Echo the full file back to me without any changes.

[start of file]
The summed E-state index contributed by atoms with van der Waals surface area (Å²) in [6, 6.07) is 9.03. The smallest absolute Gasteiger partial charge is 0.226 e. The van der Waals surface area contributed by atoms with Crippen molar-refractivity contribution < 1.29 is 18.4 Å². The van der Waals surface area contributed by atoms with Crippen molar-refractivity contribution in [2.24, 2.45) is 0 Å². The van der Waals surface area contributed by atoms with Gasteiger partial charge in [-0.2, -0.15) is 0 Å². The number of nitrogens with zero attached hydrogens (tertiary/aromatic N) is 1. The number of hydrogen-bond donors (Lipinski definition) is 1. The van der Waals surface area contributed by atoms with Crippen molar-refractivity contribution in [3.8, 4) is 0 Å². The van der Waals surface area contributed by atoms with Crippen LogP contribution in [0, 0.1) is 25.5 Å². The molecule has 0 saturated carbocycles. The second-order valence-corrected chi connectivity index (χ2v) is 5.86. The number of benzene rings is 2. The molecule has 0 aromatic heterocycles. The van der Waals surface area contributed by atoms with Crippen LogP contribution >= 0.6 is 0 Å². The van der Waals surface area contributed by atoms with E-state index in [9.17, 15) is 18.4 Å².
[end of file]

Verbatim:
The summed E-state index contributed by atoms with van der Waals surface area (Å²) in [6, 6.07) is 9.03. The smallest absolute Gasteiger partial charge is 0.226 e. The van der Waals surface area contributed by atoms with Crippen molar-refractivity contribution < 1.29 is 18.4 Å². The van der Waals surface area contributed by atoms with Crippen molar-refractivity contribution in [2.24, 2.45) is 0 Å². The van der Waals surface area contributed by atoms with Gasteiger partial charge in [-0.2, -0.15) is 0 Å². The number of nitrogens with zero attached hydrogens (tertiary/aromatic N) is 1. The number of hydrogen-bond donors (Lipinski definition) is 1. The van der Waals surface area contributed by atoms with Crippen molar-refractivity contribution in [3.8, 4) is 0 Å². The van der Waals surface area contributed by atoms with Crippen LogP contribution in [0, 0.1) is 25.5 Å². The molecule has 0 saturated carbocycles. The second-order valence-corrected chi connectivity index (χ2v) is 5.86. The number of benzene rings is 2. The molecule has 0 aromatic heterocycles. The van der Waals surface area contributed by atoms with Crippen LogP contribution >= 0.6 is 0 Å². The van der Waals surface area contributed by atoms with E-state index in [9.17, 15) is 18.4 Å².